An architect’s craft is more than just creating built environments, instead, these built spaces of interaction are venues for communication and inception of new ideas. Architecture has a great impact on how its occupants live and think. At the same time, a designed space affects its surroundings and the whole community as well.
Public spaces, places of commerce, transportation, and even our humble abodes influence people in the way they live, perceive and think. Built spaces are about people and by their people.
When people are put together, they can behave in many surprising ways. When placed in a space, people will tend to communicate and collaborate just as when observing people in a crowd. While designed spaces can never fully control people, they can encourage or discourage movement and behavior. The unpredictability of human interaction makes designing social spaces the most challenging work an architect can partake.
Architecture is known as the marriage of art and science, and, arguably an embodiment of different fields in humanities and social sciences.
The role of built spaces as an interactive space can be seen at the very onset of human civilizations. In 2011, a review by Wil Roebroeks and Paola Villa state that fire is used in Europe around 400,000 years ago as ancient humans expanded into colder climates. For the cave dwellers, they gather around a firepit were eating, sleeping, making tools and, other daily activities take place.
Roman and Greek architecture are great examples of how architecture influences people in their interactions with society. Thermae, stoa, temples, and theaters are a few examples of communal spaces during ancient times.
Architecture and Social Interactions:
A Common Ground for the diverse building that is intended for public use can be a common ground for people with different philosophies or cultures to come together and express openly. It is a stage where people can openly express, work, and share ideas comfortably.
Public parks, for instance, are designed with the community in mind. Amenities such as picnic grounds, bike lanes, and cycling create activities that individuals and families can enjoy.
- Multi-point Experiences
This is key to building vibrant neighborhoods and lively communities. With a community space where shops, groceries, residences, and others that bring different families together to a single communal space. A neighborhood with multiple nodes of destinations create a layered multiplicity of experiences. This structure fosters connection and communication while creating culture from the daily routines that interplays within the community.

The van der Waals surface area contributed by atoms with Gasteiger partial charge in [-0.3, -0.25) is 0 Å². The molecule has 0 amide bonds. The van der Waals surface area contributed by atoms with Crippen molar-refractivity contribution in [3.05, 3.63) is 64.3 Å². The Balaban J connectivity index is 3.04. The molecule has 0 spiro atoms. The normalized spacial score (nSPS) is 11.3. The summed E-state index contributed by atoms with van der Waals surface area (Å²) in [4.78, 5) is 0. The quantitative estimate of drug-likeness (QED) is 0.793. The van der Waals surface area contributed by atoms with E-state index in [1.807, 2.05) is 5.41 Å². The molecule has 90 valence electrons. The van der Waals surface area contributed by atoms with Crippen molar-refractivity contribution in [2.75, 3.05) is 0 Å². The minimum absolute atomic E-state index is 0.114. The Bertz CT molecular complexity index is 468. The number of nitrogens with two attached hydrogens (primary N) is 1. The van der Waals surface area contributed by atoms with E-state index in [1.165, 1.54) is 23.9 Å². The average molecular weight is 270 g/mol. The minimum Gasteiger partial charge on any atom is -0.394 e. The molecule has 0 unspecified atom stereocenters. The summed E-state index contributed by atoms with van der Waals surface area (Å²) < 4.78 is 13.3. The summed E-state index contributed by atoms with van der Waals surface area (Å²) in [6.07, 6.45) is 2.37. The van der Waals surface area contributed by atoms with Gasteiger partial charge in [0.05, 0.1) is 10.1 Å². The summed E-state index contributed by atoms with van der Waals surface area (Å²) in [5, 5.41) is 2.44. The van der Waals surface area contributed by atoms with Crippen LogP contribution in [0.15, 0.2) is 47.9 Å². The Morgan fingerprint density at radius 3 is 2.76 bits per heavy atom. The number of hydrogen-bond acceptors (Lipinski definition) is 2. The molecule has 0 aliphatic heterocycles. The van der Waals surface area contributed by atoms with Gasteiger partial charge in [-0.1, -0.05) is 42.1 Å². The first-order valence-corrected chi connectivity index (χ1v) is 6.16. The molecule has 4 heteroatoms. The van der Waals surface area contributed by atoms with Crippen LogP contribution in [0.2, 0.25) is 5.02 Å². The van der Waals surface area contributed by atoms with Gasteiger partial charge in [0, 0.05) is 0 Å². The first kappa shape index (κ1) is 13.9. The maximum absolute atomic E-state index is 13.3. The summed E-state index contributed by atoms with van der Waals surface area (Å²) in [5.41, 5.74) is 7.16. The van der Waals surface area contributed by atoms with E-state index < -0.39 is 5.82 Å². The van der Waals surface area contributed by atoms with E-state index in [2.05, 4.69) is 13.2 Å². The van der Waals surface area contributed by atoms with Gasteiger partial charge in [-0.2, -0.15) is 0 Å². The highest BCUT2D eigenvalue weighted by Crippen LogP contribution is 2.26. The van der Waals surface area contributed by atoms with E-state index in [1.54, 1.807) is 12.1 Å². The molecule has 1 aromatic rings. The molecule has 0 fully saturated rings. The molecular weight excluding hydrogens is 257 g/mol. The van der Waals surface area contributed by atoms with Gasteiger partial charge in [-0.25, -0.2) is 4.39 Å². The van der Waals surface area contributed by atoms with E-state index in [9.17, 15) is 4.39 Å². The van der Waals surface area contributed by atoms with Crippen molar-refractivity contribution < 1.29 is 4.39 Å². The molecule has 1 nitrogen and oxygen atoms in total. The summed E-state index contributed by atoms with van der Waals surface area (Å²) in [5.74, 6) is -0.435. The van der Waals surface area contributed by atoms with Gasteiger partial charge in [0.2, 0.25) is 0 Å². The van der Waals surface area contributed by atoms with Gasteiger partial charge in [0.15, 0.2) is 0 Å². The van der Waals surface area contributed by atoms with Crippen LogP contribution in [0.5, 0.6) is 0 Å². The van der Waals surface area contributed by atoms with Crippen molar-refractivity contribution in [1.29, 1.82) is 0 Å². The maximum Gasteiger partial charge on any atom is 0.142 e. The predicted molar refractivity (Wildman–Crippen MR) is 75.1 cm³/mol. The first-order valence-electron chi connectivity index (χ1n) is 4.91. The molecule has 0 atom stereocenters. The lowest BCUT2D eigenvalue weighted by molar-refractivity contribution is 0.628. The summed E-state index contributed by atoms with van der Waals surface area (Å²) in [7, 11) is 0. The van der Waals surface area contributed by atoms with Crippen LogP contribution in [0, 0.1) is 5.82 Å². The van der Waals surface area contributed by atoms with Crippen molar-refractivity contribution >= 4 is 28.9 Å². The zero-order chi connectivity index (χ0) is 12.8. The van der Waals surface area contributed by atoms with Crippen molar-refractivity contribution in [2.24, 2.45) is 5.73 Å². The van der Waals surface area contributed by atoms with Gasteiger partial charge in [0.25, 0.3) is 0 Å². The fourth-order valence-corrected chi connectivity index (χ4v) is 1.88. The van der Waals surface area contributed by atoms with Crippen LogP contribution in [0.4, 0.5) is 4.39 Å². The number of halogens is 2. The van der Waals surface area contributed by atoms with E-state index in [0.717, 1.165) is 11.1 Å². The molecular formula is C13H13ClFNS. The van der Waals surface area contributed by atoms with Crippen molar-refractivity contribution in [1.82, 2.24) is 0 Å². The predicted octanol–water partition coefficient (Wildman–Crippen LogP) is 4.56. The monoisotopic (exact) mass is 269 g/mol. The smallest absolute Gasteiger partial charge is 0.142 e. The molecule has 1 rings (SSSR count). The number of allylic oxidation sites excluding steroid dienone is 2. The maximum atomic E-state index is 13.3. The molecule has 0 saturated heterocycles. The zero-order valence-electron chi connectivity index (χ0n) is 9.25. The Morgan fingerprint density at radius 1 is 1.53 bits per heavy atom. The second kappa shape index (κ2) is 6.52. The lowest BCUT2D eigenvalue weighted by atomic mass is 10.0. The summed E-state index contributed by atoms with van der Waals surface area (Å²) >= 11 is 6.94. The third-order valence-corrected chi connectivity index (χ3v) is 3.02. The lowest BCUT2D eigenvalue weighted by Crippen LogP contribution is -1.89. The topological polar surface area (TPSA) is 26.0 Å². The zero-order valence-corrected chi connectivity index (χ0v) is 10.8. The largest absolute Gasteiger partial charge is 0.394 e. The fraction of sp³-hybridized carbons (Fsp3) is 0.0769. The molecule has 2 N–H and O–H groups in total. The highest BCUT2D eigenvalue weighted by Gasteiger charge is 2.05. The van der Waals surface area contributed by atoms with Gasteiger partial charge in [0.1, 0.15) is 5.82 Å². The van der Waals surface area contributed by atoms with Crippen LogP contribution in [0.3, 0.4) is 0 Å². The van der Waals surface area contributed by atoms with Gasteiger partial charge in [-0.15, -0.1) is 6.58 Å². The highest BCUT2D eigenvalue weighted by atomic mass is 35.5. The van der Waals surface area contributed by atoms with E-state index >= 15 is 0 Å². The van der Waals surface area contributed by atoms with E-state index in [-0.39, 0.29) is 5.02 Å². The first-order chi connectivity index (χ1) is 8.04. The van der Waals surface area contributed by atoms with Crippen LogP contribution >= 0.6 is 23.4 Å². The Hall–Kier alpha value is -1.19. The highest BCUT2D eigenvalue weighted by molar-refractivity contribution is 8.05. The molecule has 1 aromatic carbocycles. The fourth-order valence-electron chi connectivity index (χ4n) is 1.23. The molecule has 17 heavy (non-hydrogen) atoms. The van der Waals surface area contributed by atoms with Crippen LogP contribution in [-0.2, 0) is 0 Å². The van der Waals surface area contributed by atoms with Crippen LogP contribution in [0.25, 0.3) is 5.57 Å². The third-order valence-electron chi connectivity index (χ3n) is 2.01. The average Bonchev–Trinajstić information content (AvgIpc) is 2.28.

- Showcases Different Cultures
As architecture values human experiences, it creates spaces where social connections are created among different cultures. Museums, galleries, and monuments can provide a glimpse if not tell stories of the past for generations to see.
Architecture educates us making us closer and understanding of different philosophies and cultures.
- Creates New Culture
Probably the best example of how a place creates a new culture is our learning environments. Where a school houses students with different backgrounds congregate and build new social circles and networks.
- Brings the Family Closer
Let’s not forget that architecture brings families together. Homes are designed in the context of their owners’ preferences and their ways of living. The residential building is the perfect example of how architecture can bring a balance between aesthetics and function. With a common space that both serves individual and communal needs of the family.
With the advent of technology, the concept of space may obscure as traditional social interactions through physical spaces are challenged by online and remote communication. But as social beings, our sense of belongingness and need for social connections to a personal level is still innate within us. And, there’s a sense of authenticity and deeper connection when it comes to the traditional social interaction compared to the online version.
As a conceived design can either unite or isolate us, the architecture will definitely stay as a powerful force that the society will have in the many years to come.